The yard sale has been around in America for quite a while. History records from the 1800s note rummage sales taking place on the docks by the sea. Even these days, it’s common to see property owners having garage sales to get rid of their old stuff.
But now, things have gone overwhelmingly digital. Evolving from the online forums of the 1990s, internet selling has turned into big business — and one of the biggest sites out there is Facebook. No longer just a place to keep up with friends and relatives, you can now buy and sell on the social networking site, as well.
Facebook Marketplace, the site’s virtual bazaar, has become a force in the social commerce space. But how does it stack up to other buying and selling sites like Craigslist and eBay? And how safe is it?
How does Facebook Marketplace compare to your favorite yard sale site?
What makes Facebook Marketplace stand out is how easy it is for users to scan goods and services in their respective cities (or any location) and do business. Here’s how it works:
When users log onto Facebook, all they have to do is click on the “Marketplace” button on the left-side rail on their PC under the News Feed. On Facebook’s mobile app, the Marketplace icon, which looks like a house, is located in the center of the app in the bottom menu.
Along with several filters, the menu gives you four main options. They are:
- Saved items
Just type in what you’re looking for, and an array of items will appear in the results. And believe me, the Marketplace has some of everything for sale, including electronics, appliances, furniture, automobiles and even homes. You can narrow your search by using the Shop by Category section.
An advantage that Facebook Marketplace has on many other social commerce sites is that it seamlessly incorporates messaging into the process. This speeds up the ability to interact exponentially and lends an immediacy to the process, which is lacking on other social commerce sites.
Pros: With nearly 1.5 billion users, Facebook's potential reach is unparalleled. So if you're selling or buying, you may have a better chance of success in the Marketplace.
Cons: Corresponding through messaging is great, but it's a one-trick pony. Other sites offer options such as email and texting, which can sometimes suit us better, depending on our situations. But Facebook only offers interaction via messaging, so it's limited in that regard.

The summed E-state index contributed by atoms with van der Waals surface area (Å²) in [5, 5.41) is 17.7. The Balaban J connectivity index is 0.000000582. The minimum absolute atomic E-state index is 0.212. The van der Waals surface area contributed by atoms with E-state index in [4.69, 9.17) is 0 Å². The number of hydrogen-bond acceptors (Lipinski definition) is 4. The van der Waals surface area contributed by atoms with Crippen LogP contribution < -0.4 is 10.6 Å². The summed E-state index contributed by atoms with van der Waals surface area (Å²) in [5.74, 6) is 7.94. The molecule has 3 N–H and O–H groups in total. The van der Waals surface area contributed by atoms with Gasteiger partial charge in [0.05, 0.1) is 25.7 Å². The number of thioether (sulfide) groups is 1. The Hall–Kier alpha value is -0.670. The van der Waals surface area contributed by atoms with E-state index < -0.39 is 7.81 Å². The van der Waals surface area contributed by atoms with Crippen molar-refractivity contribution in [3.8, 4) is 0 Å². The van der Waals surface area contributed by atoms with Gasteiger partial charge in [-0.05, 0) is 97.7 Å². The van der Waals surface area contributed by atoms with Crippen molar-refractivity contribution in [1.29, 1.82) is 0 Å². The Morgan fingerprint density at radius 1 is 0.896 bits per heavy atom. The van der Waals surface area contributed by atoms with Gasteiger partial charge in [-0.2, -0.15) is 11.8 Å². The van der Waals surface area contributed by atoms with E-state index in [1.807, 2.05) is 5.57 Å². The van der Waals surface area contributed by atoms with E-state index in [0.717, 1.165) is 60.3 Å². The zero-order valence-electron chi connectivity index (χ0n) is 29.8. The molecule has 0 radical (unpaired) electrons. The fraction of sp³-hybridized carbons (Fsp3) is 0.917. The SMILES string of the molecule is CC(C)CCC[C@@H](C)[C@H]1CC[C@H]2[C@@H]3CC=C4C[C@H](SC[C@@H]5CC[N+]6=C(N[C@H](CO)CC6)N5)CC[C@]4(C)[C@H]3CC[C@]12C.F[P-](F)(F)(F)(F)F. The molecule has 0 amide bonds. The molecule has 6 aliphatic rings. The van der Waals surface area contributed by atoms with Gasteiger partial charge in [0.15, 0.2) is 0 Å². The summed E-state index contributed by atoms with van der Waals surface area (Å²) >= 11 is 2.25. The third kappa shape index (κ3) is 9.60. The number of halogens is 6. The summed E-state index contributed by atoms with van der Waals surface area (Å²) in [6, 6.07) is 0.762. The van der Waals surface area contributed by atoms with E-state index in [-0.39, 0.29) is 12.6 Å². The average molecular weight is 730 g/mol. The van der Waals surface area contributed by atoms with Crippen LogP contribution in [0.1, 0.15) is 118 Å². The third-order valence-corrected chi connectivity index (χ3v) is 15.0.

Also, there’s the issue of vetting, which we will get into down below.
Community bulletin site Nextdoor.com was launched in October 2010. Billed as a private social network for neighborhoods, Nextdoor.com is used by hundreds of communities across the United States and even has expanded to Europe.
It has a Buy & Sell section, but the site’s categories are way more vast than Marketplace’s. The functionality on Nextdoor also allows you to hide the for-sale items and see only what’s offered for free.
Those that post items for sale on the site are expected to adhere to its Seller Code of Conduct, which says in part that you must follow through with the sale if someone accepts your price, that your listing is accurate and that you don't turn around a post something that was given away for free.
In its Member Agreement, the site says "Nextdoor assumes no responsibility for the risk of transactions."
The most notable section on Nextdoor.com is Crime & Safety, which neighbors are using to post about suspicious persons, local crimes and anything else of concern.
Because of its popularity, many municipal police departments utilize the site to keep their communities in the know.
Another useful feature the site has is neighbor recommendations, which can be invaluable if you’re looking for a handyman, mechanic or professional nearby.
Pros: One of the more popular destinations on the site is its lost and found section. There is also a Documents section, which allows people to upload important information. So as you can see, Nextdoor.com is much more than a commerce site, but a true community online. In fact, the site's manifesto says, "We are Nextdoor. We are simply you and your neighbors, together."
Cons: Because the site fosters an incredible amount of openness and frank discussions, harassment and bullying can take place. The site has community guidelines on public shaming and reserves the right to remove disputes or comments that discriminate against, attack or belittle its members, but sometimes it takes a while for this to be enforced.
Craigslist.com is a former email distribution list was started in San Francisco by former IBM programmer Craig Newmark in 1995. Widely known as the site that pretty much killed classified ads, Craigslist today is seen as an "internet commune," filled with personals, jobs and all types of discussion forums.
With scores of microsites based on cities, Craigslist has become all things to all people, becoming well-known for offbeat sections such as “Gigs” for people looking for quick work as well as “Free” and “Barter” for those looking to trade services or simply take unwanted goods off people’s hands.